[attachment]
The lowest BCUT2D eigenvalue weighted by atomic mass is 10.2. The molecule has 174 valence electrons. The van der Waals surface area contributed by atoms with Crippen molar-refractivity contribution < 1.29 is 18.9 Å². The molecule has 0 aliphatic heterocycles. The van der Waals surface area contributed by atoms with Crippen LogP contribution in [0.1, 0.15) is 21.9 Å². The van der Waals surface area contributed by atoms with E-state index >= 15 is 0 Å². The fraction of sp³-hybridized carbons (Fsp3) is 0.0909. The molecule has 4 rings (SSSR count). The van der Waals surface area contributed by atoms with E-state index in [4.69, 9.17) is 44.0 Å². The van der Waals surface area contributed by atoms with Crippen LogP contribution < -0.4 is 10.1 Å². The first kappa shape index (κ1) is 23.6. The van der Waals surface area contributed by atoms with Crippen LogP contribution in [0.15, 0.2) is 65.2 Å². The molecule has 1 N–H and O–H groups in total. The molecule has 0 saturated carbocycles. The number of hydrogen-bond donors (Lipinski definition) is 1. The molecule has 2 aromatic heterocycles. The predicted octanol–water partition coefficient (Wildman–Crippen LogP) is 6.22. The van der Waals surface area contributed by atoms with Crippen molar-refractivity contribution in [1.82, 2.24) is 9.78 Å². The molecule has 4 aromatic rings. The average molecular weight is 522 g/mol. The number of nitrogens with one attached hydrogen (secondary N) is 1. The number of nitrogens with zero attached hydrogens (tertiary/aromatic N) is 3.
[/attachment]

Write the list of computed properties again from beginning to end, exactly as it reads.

The lowest BCUT2D eigenvalue weighted by atomic mass is 10.2. The molecule has 174 valence electrons. The van der Waals surface area contributed by atoms with Crippen molar-refractivity contribution < 1.29 is 18.9 Å². The molecule has 0 aliphatic heterocycles. The van der Waals surface area contributed by atoms with Crippen LogP contribution in [0.1, 0.15) is 21.9 Å². The van der Waals surface area contributed by atoms with E-state index >= 15 is 0 Å². The fraction of sp³-hybridized carbons (Fsp3) is 0.0909. The molecule has 4 rings (SSSR count). The van der Waals surface area contributed by atoms with E-state index in [4.69, 9.17) is 44.0 Å². The van der Waals surface area contributed by atoms with Crippen LogP contribution < -0.4 is 10.1 Å². The first kappa shape index (κ1) is 23.6. The van der Waals surface area contributed by atoms with Crippen LogP contribution in [0.15, 0.2) is 65.2 Å². The molecule has 1 N–H and O–H groups in total. The molecule has 0 saturated carbocycles. The number of hydrogen-bond donors (Lipinski definition) is 1. The molecule has 2 aromatic heterocycles. The predicted octanol–water partition coefficient (Wildman–Crippen LogP) is 6.22. The van der Waals surface area contributed by atoms with Crippen molar-refractivity contribution in [1.82, 2.24) is 9.78 Å². The molecule has 4 aromatic rings. The average molecular weight is 522 g/mol. The number of nitrogens with one attached hydrogen (secondary N) is 1. The number of nitrogens with zero attached hydrogens (tertiary/aromatic N) is 3.